A couple of weeks ago I did a shorter version of my day long workshop at a hospice. I’m fortunate to have a brother who is very supportive of my practice; he is also a counsellor and volunteers in a hospice near where he lives. As part of the counselling team’s monthly Continuing Professional Development (CPD), they invited me to do some Hakomi with them.
Having volunteered in a bereavement service, and also for a short while in a cancer support service, I feel like I have some sense of the type of work that goes on in a hospice. It feels for me a very demanding and varied type of work. I can remember during training one of the tutors talking to me about the level of intensity of grief work, and it seems like those questions of life and death that come up when we are faced with the sickness and death of those we love, or face it directly, strike at the core of who we are as human beings. It makes us face our mortality; we will not be here forever.
So when I was invited to the hospice, it felt a great honour to be part of supporting this special team of people who accompany and witness those facing these life and death questions. I wanted to bring something of the heart of Hakomi, that has brought so much nourishment, love and connection into my life.
We started as we often do in Hakomi with some mindfulness. In a way, these guided mindfulness exercises feel for me like I am guiding people back to themselves; helping them to slow down and notice what is happening for them. I will often start with what is happening outside in the external senses, working inward to notice what is happening inside.
Mindfulness is one of the principles of Hakomi, and is really about turning down the noise so we are better able to hear ourselves. I find it helpful for me to think of it as a pool of water inside me, often moving and rippling in response to what is happening, and mindfulness is allowing that pool to settle, so that I can drop something into those still waters and really notice what happens, or notice the ripples that are caused.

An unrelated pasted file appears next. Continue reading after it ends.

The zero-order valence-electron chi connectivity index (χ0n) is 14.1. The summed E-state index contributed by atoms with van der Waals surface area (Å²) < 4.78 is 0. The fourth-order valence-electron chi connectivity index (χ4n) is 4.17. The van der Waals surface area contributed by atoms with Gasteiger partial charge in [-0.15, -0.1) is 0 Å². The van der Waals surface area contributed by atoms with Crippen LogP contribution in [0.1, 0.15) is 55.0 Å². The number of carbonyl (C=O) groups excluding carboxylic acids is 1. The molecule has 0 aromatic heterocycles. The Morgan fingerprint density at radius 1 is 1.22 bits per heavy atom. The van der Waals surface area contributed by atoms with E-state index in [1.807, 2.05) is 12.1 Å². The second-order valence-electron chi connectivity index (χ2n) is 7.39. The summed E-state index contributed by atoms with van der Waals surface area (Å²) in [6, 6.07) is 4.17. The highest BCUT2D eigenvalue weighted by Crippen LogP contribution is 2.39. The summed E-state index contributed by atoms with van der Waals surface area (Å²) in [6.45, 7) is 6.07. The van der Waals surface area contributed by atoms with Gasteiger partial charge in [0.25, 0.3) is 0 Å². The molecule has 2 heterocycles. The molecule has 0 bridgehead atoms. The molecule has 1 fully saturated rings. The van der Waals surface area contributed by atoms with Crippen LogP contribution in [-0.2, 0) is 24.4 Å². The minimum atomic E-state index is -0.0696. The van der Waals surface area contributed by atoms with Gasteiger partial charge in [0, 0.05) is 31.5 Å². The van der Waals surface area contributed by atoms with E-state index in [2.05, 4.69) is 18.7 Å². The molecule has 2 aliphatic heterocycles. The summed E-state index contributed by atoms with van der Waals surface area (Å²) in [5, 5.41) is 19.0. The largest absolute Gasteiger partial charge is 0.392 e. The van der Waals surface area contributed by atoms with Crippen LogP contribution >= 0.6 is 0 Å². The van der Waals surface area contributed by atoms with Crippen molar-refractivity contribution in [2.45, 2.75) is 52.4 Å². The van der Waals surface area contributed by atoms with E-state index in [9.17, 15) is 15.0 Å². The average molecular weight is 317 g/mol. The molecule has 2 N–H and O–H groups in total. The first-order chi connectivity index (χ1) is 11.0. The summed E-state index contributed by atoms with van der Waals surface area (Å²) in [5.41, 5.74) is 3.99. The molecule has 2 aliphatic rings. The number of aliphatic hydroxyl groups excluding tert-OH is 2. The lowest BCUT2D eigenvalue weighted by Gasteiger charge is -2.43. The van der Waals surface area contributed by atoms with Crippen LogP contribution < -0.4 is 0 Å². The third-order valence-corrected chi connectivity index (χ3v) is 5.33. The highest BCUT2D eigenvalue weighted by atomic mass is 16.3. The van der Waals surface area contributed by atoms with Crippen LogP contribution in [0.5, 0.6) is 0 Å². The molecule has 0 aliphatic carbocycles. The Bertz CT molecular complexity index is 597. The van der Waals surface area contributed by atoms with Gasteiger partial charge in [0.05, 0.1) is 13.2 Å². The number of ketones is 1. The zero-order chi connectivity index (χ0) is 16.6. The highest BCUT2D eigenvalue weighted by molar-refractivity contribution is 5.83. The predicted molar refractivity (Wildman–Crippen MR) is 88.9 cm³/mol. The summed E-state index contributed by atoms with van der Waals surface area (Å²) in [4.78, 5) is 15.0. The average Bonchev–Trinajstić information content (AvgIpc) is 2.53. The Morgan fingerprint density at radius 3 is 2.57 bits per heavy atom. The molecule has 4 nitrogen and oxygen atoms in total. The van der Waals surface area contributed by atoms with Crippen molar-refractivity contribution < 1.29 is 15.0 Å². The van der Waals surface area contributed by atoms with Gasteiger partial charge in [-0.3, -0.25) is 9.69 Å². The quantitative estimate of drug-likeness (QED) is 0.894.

Once we’d taken some time to get mindful in this way, we went on to work in pairs on being with each other. The exercise is not about needing to say or do anything other than be with another person in loving presence; not looking for what is wrong and opening ourselves to be nourished by them. How often in every day life do we sit with someone to be with them, and how much attention do we pay to our habits around meeting in this way?
The last part of the morning was to work in pairs with touch. This feels like such a powerful thing, so to be able to offer this in a safe way where people can manage it in a way that feels okay for them, is an incredible gift. The invitation with this was to get mindful and notice where on the back you might want to have a hand and for the person you’re working with to put a hand on the back in just the right place, at just the right pressure, and really take some time to be with that and let it in, allowing the nourishment of touch in, basking in it.
After spending some time together at the end talking about how that was for people and giving space for feedback and questions, I was really moved that the Team gave me some flowers and a lovely note to thank me. Everyone had given some money to cover my travel expenses. It was great to get to talk to people in the Team and some of us had lunch together afterwards.
This work means so much to me. To be able to help those who help others, to be able to share something that has meant so much to me with others, is an absolute delight, and it’s hard to capture in words just how it feels; my heart is full!
If you’d like to talk about offering something like this where you work or volunteer, or if you have a group of people in mind you’d want to be part of this sort of experience with, please get in touch.